Rosacea is a chronic skin condition that can be classified into 4 subtypes: erythematotelangiectatic, papulopustular, phymatous, and ocular. Erythematotelangiectatic rosacea is characterized by redness of the face and excessive blushing. Papulopustular rosacea is a more severe form of disease that is characterized by papules and pustules of the central face. If left untreated, these subtypes may progress to phymatous rosacea, which is characterized by skin thickening, fibrosis, and cosmetic disfigurement. Ocular rosacea is characterized by redness and irritation of the eyes.1 Rosacea patients often are burdened with embarrassment, social anxiety, and psychiatric comorbidities.
The Patient Health Questionnaire 9 (PHQ-9) is a validated and reliable self-administered tool for diagnosis of depression and designation of depression severity. This instrument could prove useful in screening for depression in rosacea patients given the high incidence of psychiatric comorbidities in this patient population.2 The PHQ-9 consists of 9 questions that assess for criteria used to define depressive disorders in the Diagnostic and Statistical Manual of Mental Disorders (Fourth Edition).3 The questionnaire is brief, easy to administer, and has 88% specificity and sensitivity.4
Other studies have evaluated the relationship between rosacea and psychiatric illness, but the PHQ-9 was not used as a screening tool.7,8 Rosacea patients are at increased risk for having psychiatrist-diagnosed depression.5 In one assessment, a positive correlation between rosacea and psychiatric illness was noted using the Dermatology Life Quality Index, the rejection scale of the Questionnaire on Experience with Skin Complaints, and the German version of the Hospital Anxiety and Depression Scale.6 Interpretation of Rosacea Quality of Life and Dermatology Life Quality Index scores indicated that rosacea has a negative impact on quality of life.7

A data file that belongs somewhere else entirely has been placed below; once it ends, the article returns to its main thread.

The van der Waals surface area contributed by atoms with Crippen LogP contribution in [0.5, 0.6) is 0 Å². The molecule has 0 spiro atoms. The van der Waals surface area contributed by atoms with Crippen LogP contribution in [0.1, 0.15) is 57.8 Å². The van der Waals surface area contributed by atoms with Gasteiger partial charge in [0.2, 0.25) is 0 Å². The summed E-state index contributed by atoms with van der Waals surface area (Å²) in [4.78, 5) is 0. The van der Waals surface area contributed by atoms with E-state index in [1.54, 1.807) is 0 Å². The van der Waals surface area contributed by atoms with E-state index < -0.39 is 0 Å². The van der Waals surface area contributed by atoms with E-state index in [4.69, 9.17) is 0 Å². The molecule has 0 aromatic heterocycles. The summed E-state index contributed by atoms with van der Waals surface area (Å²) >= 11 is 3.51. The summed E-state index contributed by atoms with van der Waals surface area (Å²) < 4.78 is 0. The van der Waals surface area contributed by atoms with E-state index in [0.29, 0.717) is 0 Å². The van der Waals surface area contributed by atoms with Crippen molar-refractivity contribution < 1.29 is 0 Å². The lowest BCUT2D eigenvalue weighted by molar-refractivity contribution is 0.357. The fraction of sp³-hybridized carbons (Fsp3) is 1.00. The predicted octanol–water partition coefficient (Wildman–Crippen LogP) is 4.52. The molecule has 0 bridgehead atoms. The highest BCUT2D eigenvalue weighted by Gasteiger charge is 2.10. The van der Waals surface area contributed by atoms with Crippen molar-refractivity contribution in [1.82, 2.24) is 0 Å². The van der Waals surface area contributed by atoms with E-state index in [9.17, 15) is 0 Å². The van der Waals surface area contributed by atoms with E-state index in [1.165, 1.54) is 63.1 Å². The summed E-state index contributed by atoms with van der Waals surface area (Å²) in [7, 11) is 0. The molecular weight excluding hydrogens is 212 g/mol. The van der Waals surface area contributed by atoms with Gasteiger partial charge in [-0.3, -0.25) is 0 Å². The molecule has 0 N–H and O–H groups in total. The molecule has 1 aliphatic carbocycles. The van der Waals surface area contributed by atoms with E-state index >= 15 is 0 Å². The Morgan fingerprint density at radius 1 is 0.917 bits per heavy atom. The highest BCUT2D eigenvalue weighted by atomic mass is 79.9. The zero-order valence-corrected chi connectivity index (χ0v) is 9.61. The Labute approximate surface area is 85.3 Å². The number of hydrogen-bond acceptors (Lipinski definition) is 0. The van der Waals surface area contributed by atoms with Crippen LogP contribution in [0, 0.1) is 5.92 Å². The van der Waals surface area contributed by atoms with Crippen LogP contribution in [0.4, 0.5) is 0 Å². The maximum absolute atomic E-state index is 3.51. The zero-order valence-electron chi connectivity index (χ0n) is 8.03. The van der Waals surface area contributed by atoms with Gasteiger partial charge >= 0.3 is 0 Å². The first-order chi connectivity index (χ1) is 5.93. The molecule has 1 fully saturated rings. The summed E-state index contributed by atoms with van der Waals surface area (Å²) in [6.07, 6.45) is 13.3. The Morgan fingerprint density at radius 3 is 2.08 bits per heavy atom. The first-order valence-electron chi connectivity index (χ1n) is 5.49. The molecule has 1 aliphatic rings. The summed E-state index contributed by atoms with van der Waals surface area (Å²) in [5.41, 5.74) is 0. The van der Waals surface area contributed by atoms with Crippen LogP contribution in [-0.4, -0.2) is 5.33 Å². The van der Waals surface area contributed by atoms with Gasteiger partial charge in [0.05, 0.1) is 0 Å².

The purpose of this study was to examine the relationship between self-assessed rosacea severity scores and level of depression using the validated rosacea self-assessment tool and the PHQ-9 questionnaire, respectively.
Study participants were adult patients from the Wake Forest Baptist Medical Center (Winston-Salem, North Carolina) dermatology clinic from January 2011 to December 2014 who had received a diagnosis of rosacea (International Classification of Diseases, Ninth Revision [ICD-9] code 695.3) from a Wake Forest dermatologist. Institutional review board approval was obtained prior to initiation of the study. Data collection occurred from October 2014 through February 2015. A total of 478 patients met criteria for participation in the study and were identified from the Wake Forest Baptist Hospital Transitional Data Warehouse and the electronic medical record. Because rosacea typically is not diagnosed in children and the data measures are not validated in children, this demographic group was excluded from participation.
Of 478 eligible patients who were invited to participate via mail or telephone, 46 completed the rosacea self-assessment tool and PHQ-9 survey in person. A total of 432 patients were mailed a presurvey recruitment letter notifying them that they would be receiving a survey in the mail unless they contacted the study team to decline participation. An email address and telephone number for the study team was provided. Twenty patients declined to participate in the study; surveys were then mailed to the remaining 412 patients. Sixteen of the mailed surveys were returned by the post office due to an incorrect address. A total of 195 surveys (149 through mail and 46 in person) were completed and analyzed. All survey respondents completed the validated rosacea self-assessment tool (Figure 1); of them, 183 completed the PHQ-9. Participants in this study received compensation for travel expenses and time.